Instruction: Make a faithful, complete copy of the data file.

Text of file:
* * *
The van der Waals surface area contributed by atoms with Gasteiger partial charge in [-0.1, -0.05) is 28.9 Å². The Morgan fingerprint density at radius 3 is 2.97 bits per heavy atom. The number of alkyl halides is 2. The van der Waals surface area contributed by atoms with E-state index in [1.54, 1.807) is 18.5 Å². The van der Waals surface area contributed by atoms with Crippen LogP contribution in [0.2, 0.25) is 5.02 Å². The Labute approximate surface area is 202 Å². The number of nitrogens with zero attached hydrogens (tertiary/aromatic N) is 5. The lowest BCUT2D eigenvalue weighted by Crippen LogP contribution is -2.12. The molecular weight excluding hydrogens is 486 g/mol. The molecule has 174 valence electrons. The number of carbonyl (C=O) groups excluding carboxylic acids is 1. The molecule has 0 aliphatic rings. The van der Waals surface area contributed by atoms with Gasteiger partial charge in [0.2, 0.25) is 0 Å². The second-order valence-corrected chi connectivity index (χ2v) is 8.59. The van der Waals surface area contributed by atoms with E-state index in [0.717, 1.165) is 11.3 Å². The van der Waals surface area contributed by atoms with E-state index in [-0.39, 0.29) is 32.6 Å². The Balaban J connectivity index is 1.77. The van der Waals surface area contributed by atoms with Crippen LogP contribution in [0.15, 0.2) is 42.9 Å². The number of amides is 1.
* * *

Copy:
The van der Waals surface area contributed by atoms with Gasteiger partial charge in [-0.1, -0.05) is 28.9 Å². The Morgan fingerprint density at radius 3 is 2.97 bits per heavy atom. The number of alkyl halides is 2. The van der Waals surface area contributed by atoms with E-state index in [1.54, 1.807) is 18.5 Å². The van der Waals surface area contributed by atoms with Crippen LogP contribution in [0.2, 0.25) is 5.02 Å². The Labute approximate surface area is 202 Å². The number of nitrogens with zero attached hydrogens (tertiary/aromatic N) is 5. The lowest BCUT2D eigenvalue weighted by Crippen LogP contribution is -2.12. The molecular weight excluding hydrogens is 486 g/mol. The molecule has 174 valence electrons. The number of carbonyl (C=O) groups excluding carboxylic acids is 1. The molecule has 0 aliphatic rings. The van der Waals surface area contributed by atoms with Gasteiger partial charge in [0.2, 0.25) is 0 Å². The second-order valence-corrected chi connectivity index (χ2v) is 8.59. The van der Waals surface area contributed by atoms with E-state index in [0.717, 1.165) is 11.3 Å². The van der Waals surface area contributed by atoms with E-state index in [-0.39, 0.29) is 32.6 Å². The Balaban J connectivity index is 1.77. The van der Waals surface area contributed by atoms with Crippen LogP contribution in [0.15, 0.2) is 42.9 Å². The number of amides is 1.